An EPA permit application has been submitted for our second 400-million-a-day cryo expansion at Houston Central. Based on a 1-year permitting process and the time required to construct the second cryo, we currently anticipate a mid-2014 startup. In order to meet our expected in-service date, we have begun the procurement process for long lead items. The 2014 cryo expansion is supported by long-term fee-based capacity commitments with major producers, including the expanded commitment that Bruce mentioned earlier. When these 2 expansions are complete, we will have a total of 1 Bcf a day of highly efficient cryogenic processing capacity at Houston Central.

Construction on the southwest extension of our DK pipeline announced earlier this February is well under way. Right-of-way is almost complete, and the pipe has been delivered to the location. We expect to begin service late in the first quarter of 2013.

And finally, we are making good progress on the Double Eagle Pipeline. Our 50-50 joint venture with Magellan Midstream Partners, which will provide 100,000 barrels a day of condensate and crude oil gathering from the Eagle Ford Shale for delivery to Magellan's terminal on the Corpus Christi ship channel. All necessary permits have been secured, and construction is under way on the pipeline connecting Double Eagle's Three Rivers storage and truck terminal to Magellan's terminal at Corpus Christi. The Nueces Bay crossing is complete, which significantly de-risks the cost and in-service timing of the project.

Construction of our Three Rivers Terminal is also in progress and scheduled to be complete in the first quarter of 2013. We expect to be able to flow volumes from Three Rivers to Corpus Christi in the first quarter of next year and to complete the extension into Karnes County shortly thereafter. We also anticipate that further extension to Gardendale and LaSalle County will be completed late in the second quarter of 2013, providing access to additional production areas in the western Eagle Ford.

In Oklahoma, we have commenced construction of a pipeline connecting our Osage and Stroud systems in order to deliver rich Mississippi Lime gas gathered on the Osage system to the Paden processing plant where we can provide processing and nitrogen-rejection services. Construction is progressing quickly, and we expect this project to be complete by the end of this year, ahead of schedule. We now have roughly 140,000 acres under dedication for multiple producers in the Mississippi Lime, up from 50,000 acres that we mentioned on our last call.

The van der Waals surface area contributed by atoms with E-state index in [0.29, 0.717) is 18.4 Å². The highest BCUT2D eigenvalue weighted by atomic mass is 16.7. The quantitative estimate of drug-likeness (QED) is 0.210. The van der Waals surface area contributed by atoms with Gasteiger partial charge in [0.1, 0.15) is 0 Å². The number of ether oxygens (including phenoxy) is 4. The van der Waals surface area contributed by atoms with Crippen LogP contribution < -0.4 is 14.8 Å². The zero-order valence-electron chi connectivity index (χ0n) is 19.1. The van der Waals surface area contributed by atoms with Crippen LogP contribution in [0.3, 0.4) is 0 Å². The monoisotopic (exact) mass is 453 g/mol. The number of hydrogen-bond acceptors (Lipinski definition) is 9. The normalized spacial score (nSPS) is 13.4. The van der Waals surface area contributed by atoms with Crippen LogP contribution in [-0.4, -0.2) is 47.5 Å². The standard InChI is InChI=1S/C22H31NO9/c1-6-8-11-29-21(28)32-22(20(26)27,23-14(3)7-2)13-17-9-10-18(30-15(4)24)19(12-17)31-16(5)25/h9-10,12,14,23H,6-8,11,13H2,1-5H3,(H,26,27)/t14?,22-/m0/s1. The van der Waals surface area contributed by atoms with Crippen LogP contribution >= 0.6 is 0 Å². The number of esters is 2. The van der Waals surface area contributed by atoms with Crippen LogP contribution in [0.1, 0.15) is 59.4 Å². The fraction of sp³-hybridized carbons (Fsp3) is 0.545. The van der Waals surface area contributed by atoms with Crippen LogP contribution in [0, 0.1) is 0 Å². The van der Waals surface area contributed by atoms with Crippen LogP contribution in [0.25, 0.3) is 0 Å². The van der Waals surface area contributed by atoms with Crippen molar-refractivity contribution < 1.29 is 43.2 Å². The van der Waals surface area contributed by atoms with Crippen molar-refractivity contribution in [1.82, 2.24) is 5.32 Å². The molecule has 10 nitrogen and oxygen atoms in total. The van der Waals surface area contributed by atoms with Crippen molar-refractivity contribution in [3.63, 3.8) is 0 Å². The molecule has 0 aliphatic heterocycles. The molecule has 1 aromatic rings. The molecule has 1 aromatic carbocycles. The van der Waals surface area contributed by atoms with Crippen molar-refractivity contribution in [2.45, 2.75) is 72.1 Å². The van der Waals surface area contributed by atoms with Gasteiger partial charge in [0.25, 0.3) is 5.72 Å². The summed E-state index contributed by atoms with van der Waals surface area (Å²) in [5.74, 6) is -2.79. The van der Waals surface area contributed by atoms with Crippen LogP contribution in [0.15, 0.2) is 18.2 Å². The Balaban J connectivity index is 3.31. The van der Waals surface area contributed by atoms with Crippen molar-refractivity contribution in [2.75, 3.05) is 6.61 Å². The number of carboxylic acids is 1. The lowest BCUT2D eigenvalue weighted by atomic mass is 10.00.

Now with that, I'll turn the call over to Carl.

Carl A. Luna

Thanks, Bryan. As Bruce mentioned earlier, total distributable cash flow for the third quarter was $57.1 million, which was up 45% compared to the second quarter and up 55% versus the third quarter a year ago. The improvement in total distributable cash flow resulted in 124% coverage of our third quarter distribution compared to 93% coverage for the second quarter of this year.

The reported coverage includes the additional common units we issued in late October, as well as the gain on the sale of our Lake Charles plant. Excluding the additional units, coverage would have been 134%, and excluding the $9.7 million gain, coverage would have been 103%.

Now looking at our operating highlights by segment. In Texas, third quarter segment gross margin increased approximately 12% from the second quarter and increased about 24% from a year ago, to $55.2 million. The improvement over the second quarter was primarily the result of increased volumes from the Eagle Ford Shale play and enhanced performance at our Houston Central complex, partially offset by lower margins generated by the Lake Charles plant.

We received $6.3 million in distributions from Eagle Ford Shale Gathering during the third quarter, an increase of 30% from the second quarter. The increase was also due to higher Eagle Ford volumes and better performance at Houston Central. Keep in mind, Eagle Ford Gathering is unconsolidated and therefore, distributions we receive are not reflected in our segment for this margin.

Looking ahead to the fourth quarter for Texas. We currently expect Texas segment gross margin for the fourth quarter to be flat compared to the third quarter, primarily due to the sale of our Lake Charles plant and a shift in commodity prices. We also expect distributions from Eagle Ford Gathering JV to be roughly $2 million higher in the fourth quarter based on increasing volumes.

Now moving to Oklahoma. Third quarter segment gross margin increased by 14% from the second quarter and decreased 18% versus the third quarter a year ago, to $22.9 million. The increase from the second quarter was driven primarily by higher natural gas prices. The year-over-year decrease resulted from lower NGL and natural gas prices compared to the third quarter of 2011 and was partially offset by higher lean volumes from the Woodford Shale play. Looking ahead to the fourth quarter for Oklahoma. We expect the Oklahoma segment gross margin to increase slightly in the fourth quarter due to higher natural gas prices, which should offset lower overall volumes.